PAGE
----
Version 1.3 and earlier versions of the PlainTalk software had a single installer program that installed both text-to-speech and speech recognition. PlainTalk 1.4 and later contain three separate installers to make it easier to install just the parts that are appropriate for your needs: English Text-to-Speech, Mexican Spanish Text-to-Speech, and English Speech Recognition. You don't have to install them all.
However, if you are going to install version 1.5 of English Speech Recognition or Mexican Spanish Text-to-Speech then you should first install version 1.5 of English Text-to-Speech, even if you already have an older version of English Text-to-Speech installed. English Speech Recognition version 1.5 is a relatively minor update from versions 1.4 and 1.4.1, as described above. But English Speech Recognition version 1.5 (like versions 1.4 and 1.4.1) has some significant differences from the speech recognition software in version 1.3 and earlier versions of PlainTalk. Some features were eliminated to simplify speech recognition and make it more robust and usable. Other options have been added to increase accuracy and eliminate misfires.
- Version 1.4 and later offers a new listening option in the Speech control panel, 3Listen only while key(s) are pressed,2 that lets you leave Speakable Items on all the time without worrying about misfires. It also improves the accuracy of recognition.
- Version 1.4 and later works in a wider range of environments thanks to its improved adaptation to room acoustics.
- Version 1.4 and later does not include or support Speech Macros, the Speech Macro Editor, or Speech Rules. It still supports speaking dialog buttons and the Speakable Items folder. Any item you place inside the folder becomes speakablesaying the name of the item launches or opens the item. You can use the AppleScript ScriptEditor to create scripts that are launched by speaking a command: just save the scripts inside the Speakable Items folder. To see examples, look inside the Speakable Items folder.
- Version 1.4 and later runs on Power Macintosh computers only, and does not support Macintosh AV computers with 68040 processors. You can continue to use PlainTalk 1.3 on 68040 Macintosh AV computers.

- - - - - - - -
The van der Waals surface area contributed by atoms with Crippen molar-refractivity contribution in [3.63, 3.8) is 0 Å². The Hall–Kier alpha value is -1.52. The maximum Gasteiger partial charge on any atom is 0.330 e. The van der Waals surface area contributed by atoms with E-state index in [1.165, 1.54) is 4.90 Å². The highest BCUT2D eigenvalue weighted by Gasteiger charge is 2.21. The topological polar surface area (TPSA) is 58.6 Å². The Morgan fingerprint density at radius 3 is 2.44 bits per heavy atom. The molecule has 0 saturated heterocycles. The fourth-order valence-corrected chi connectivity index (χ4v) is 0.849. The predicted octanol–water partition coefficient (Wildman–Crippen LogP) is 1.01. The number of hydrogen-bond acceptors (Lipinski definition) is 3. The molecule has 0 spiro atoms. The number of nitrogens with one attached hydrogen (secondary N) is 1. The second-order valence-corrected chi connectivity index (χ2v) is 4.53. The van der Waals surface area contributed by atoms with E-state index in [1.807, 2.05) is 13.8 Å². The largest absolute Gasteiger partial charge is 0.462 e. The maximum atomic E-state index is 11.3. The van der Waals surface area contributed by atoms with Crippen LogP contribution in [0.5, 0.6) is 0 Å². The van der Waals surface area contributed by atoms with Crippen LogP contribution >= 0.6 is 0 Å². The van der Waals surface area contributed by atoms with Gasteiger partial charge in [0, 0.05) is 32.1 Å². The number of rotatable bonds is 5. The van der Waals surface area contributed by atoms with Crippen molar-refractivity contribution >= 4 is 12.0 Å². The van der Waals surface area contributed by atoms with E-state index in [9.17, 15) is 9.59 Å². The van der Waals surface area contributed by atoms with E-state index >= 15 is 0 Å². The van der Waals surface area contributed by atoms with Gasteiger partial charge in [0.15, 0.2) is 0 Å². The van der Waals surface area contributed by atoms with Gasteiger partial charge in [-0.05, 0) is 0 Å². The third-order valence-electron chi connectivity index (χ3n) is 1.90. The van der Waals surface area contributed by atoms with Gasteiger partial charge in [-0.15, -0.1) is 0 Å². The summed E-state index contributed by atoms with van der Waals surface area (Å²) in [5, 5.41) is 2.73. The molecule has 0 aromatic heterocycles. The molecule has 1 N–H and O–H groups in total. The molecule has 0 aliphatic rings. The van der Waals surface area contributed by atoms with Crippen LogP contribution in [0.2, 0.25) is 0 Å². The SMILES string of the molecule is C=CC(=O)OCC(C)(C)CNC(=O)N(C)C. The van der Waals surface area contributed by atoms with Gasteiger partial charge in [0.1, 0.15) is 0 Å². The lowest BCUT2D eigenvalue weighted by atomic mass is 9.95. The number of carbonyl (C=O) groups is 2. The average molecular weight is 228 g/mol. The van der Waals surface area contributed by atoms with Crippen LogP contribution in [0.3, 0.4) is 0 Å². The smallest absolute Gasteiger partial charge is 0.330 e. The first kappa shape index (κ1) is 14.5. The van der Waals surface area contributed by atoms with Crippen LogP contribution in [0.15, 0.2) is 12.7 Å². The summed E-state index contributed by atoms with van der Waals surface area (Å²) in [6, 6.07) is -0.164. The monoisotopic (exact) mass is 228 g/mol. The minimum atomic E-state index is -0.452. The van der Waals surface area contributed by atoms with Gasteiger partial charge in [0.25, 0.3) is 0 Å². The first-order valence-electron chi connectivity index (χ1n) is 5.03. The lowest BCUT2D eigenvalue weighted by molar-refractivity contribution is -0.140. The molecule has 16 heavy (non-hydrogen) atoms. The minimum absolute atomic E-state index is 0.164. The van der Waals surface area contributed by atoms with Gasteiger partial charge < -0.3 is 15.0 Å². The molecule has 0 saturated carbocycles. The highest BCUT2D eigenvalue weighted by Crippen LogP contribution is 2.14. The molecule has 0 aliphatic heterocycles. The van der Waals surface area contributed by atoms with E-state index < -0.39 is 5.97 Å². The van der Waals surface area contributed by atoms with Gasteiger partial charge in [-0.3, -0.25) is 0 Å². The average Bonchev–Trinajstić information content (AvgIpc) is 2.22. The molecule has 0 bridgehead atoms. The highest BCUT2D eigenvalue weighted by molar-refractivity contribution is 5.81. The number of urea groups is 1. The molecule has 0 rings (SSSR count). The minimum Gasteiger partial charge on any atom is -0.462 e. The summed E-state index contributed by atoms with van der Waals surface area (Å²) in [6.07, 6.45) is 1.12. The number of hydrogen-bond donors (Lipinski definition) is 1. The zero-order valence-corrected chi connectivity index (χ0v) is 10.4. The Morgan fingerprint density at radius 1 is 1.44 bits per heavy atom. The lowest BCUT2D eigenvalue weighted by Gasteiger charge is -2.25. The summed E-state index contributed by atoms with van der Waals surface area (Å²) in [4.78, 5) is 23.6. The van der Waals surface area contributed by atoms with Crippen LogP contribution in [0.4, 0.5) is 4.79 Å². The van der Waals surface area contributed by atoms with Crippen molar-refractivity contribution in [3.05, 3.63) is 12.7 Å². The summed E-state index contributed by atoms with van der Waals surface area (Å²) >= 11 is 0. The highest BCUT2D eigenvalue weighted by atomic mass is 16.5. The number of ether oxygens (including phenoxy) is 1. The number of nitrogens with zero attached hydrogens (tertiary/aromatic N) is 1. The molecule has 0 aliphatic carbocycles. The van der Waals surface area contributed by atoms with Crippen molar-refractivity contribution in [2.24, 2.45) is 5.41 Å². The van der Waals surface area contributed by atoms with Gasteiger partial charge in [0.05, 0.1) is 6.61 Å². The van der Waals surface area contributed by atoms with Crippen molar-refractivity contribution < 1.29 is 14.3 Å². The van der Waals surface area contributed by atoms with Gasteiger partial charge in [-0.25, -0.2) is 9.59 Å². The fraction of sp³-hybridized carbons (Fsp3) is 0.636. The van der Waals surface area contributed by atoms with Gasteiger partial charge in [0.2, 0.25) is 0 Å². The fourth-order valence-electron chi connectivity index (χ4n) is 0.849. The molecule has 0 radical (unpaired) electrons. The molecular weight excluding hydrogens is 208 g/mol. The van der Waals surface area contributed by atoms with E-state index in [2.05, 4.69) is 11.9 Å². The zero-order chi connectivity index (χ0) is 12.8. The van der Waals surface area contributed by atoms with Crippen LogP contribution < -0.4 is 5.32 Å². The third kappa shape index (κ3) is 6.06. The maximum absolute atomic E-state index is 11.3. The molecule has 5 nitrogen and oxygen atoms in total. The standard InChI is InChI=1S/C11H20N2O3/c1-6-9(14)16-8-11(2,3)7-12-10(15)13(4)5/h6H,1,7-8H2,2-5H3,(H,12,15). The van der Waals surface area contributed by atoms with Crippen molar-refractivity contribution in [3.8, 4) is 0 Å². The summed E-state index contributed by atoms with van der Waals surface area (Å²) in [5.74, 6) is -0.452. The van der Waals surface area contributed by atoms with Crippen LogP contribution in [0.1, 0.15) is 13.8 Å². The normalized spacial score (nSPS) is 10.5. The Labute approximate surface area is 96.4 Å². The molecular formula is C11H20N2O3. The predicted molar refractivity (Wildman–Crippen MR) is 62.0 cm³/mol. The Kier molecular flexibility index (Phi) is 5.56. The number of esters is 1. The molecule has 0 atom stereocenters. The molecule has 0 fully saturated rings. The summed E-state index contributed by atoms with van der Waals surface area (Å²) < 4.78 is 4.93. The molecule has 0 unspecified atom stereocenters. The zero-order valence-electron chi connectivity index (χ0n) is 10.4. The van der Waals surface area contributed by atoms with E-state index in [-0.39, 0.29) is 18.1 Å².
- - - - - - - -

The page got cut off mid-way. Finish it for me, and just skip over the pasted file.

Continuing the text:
- Version 1.4 and later does not include automatic support for recognizing the spoken names of menu commands. You can still manipulate scriptable programs, such as the Finder, using AppleScript commands. To see examples, look inside the Speakable Items folder.
Deciding whether to upgrade to version 1.5 (if you are currently running version 1.3 or earlier)
In general, version 1.5 offers a more robust and flexible set of features than version 1.3 or earlier versions. However, some people in special circumstances may do better with version 1.3.
- If you have a Macintosh AV computer that has a 68040 processor and you use PlainTalk 1.3's speech recognition capabilities, Apple recommends that you continue using version 1.3 of the PlainTalk software. Though the new text-to-speech software works with these non-PowerPC-based computers, the new speech recognition software does not (because it runs on Power Macintosh computers only). It is not recommended that you mix versions, using the old recognition software with the new text-to-speech software.
- If you make extensive use of PlainTalk 1.3's Speech Macros, the Speech Macro Editor, or the ability to speak menu commands, then you might want to continue using version 1.3. As part of the effort to make the software more robust, version 1.4 and later of English Speech Recognition supports Apple's standard AppleScript ScriptEditor instead of the Speech Macro Editor, and it does not support the ability to speak menu items.